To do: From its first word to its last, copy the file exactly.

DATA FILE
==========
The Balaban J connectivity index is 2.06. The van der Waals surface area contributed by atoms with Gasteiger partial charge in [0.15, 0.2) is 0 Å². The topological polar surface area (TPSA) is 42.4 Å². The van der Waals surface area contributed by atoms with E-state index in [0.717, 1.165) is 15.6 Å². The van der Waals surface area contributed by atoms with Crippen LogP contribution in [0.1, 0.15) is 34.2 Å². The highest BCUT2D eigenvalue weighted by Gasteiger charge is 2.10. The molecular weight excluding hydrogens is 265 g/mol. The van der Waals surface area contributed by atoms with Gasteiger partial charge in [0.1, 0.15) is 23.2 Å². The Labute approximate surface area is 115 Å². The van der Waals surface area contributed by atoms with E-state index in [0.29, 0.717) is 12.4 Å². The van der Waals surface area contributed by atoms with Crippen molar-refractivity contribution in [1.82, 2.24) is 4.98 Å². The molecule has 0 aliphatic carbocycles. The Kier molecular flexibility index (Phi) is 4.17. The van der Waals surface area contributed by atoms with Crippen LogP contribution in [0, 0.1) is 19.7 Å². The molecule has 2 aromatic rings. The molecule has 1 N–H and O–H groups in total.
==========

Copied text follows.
The Balaban J connectivity index is 2.06. The van der Waals surface area contributed by atoms with Gasteiger partial charge in [0.15, 0.2) is 0 Å². The topological polar surface area (TPSA) is 42.4 Å². The van der Waals surface area contributed by atoms with E-state index in [0.717, 1.165) is 15.6 Å². The van der Waals surface area contributed by atoms with Crippen LogP contribution in [0.1, 0.15) is 34.2 Å². The highest BCUT2D eigenvalue weighted by Gasteiger charge is 2.10. The molecular weight excluding hydrogens is 265 g/mol. The van der Waals surface area contributed by atoms with Gasteiger partial charge in [0.1, 0.15) is 23.2 Å². The Labute approximate surface area is 115 Å². The van der Waals surface area contributed by atoms with E-state index in [0.29, 0.717) is 12.4 Å². The van der Waals surface area contributed by atoms with Crippen molar-refractivity contribution in [1.82, 2.24) is 4.98 Å². The molecule has 0 aliphatic carbocycles. The Kier molecular flexibility index (Phi) is 4.17. The van der Waals surface area contributed by atoms with Crippen LogP contribution in [0, 0.1) is 19.7 Å². The molecule has 2 aromatic rings. The molecule has 1 N–H and O–H groups in total.